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Holiday

The choice for 300 Australians: stay on cruise ship with possible Covid-19 cases or disembark in Italy

More than 300 Australians on the Costa Victoria cruise ship face a choice between staying on board the potentially Covid-19-stricken vessel, or disembarking in Italy, now the global centre of the virus outbreak.

International flights are being cancelled by airlines across the globe – Qantas is set to stop all international flights by the end of the month – meaning those who disembark in Italy could be stranded there for weeks if repatriation flights can’t be organised.

Many of the Australians on board the Costa Victoria are elderly, and some have underlying health issues, putting them in the highest risk category for a severe infection.

At least one passenger on the ship tested positive while on board. The man disembarked in Crete.

Cruise ship passengers to be quarantined on Rottnest Island in Western Australia

The Italian-flagged Costa Victoria, at sea for a fortnight, docked in Civitavecchia, a port town on the Tyrrhenian Sea 60 kilometres north-west of Rome on Wednesday (Italian time).

Australians Brenda and Dave Rondo say while the ship has docked, they have still not been allowed off.

“We have to stay in the cabin, they knock on the door and leave food and they step back. The staff has gone from lovely to now, if you ask nicely for milk for your coffee in the morning, they yell at you and say ‘no!’

“We have heard different things, but not from the Captain, that we may go to Rottnest Island in Western Australia for quarantine, but … the last we heard we will have to stay in Rome in a motel for two weeks.”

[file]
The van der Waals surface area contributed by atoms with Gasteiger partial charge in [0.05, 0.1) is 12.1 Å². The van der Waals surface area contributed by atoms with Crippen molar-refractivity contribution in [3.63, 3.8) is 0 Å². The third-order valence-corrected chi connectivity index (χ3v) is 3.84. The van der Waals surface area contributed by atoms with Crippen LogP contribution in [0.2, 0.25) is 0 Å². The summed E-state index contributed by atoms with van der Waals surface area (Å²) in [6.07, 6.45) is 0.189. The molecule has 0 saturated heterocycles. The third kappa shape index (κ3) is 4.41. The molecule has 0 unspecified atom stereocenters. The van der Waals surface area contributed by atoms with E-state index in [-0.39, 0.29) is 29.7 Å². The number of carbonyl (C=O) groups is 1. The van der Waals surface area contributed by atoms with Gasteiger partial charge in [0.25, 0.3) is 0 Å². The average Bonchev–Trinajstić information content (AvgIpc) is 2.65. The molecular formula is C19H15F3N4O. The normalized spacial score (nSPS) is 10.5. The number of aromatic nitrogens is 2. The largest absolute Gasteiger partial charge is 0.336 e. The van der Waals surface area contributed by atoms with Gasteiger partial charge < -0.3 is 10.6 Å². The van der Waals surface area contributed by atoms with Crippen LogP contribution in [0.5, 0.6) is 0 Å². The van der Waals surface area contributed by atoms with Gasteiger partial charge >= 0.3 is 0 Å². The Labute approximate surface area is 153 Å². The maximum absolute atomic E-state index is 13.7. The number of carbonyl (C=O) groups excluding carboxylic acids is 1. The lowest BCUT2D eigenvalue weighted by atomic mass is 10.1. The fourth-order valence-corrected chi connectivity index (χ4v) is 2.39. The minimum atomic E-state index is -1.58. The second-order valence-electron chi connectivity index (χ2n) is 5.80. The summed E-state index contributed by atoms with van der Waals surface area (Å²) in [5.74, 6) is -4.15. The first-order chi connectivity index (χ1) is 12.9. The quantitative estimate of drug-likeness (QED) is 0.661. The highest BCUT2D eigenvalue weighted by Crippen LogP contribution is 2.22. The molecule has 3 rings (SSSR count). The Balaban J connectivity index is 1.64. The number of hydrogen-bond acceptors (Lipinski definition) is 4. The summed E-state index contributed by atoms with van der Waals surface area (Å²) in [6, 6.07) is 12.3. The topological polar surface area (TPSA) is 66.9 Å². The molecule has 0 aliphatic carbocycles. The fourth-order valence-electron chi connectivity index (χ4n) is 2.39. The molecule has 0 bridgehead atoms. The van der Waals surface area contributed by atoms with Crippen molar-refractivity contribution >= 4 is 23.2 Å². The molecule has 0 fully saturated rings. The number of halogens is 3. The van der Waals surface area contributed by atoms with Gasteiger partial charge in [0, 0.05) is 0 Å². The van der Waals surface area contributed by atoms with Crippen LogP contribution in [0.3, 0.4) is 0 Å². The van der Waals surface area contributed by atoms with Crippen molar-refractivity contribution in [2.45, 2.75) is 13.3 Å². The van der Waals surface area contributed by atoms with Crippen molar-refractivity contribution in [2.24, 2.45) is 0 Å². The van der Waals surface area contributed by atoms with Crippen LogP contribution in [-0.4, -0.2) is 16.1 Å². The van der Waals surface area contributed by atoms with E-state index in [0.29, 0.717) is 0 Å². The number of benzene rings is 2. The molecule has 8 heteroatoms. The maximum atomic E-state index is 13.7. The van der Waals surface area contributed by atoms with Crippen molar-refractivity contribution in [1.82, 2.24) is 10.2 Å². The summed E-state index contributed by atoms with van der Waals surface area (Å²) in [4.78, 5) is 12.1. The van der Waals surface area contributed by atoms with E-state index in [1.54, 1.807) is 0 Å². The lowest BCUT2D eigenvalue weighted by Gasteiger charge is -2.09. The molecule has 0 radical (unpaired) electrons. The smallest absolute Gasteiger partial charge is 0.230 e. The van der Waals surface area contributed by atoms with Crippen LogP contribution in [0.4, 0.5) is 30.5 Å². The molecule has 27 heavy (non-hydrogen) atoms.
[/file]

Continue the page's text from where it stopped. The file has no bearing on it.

Costa Victoria passengers may be mandated to follow a similar isolation course to passengers from the Costa Luminosa which docked in Savona in northern Italy earlier this week. The ship also had confirmed Covid-19 cases on board.

Passengers from neighbouring European countries were allowed to travel home to isolate, but Australians, South Africans and others from more distant nations were forced to remain in Italy to isolate for a fortnight.

Confirmed cases of Covid-19 were left on the ship in Savona, while other passengers were put on buses and driven to Rome, more than 560km away.

However, some passengers say the hotel rooms, which they will be unable to leave for two weeks, are worse than the ship.

“It’s smaller than our cabins, no hanging space and barely room to walk around,” said Ivan Maronian.

Others have complained of no pillows, taps not working and only tiny meals being provided. Many have been unable to wash any clothes since the ship entered lockdown weeks ago.

Even worse is the fear of what might happen if they get sick.

“It’s completely terrifying because if he got coronavirus on there I’m really not sure what kind of medical care he would be getting, given the situation,” said Laura Bendlin, whose father was on board.

“Worst-case scenario, he dies.”

Italy has now surpassed China for total Covid-19 deaths: nearly 75,000 cases have been confirmed, and more than 7,500 people have died.

But cruise ships have posed acute problems for health authorities around the world. The inescapably confined nature of the vessels has seen them become rapid incubators of Covid-19.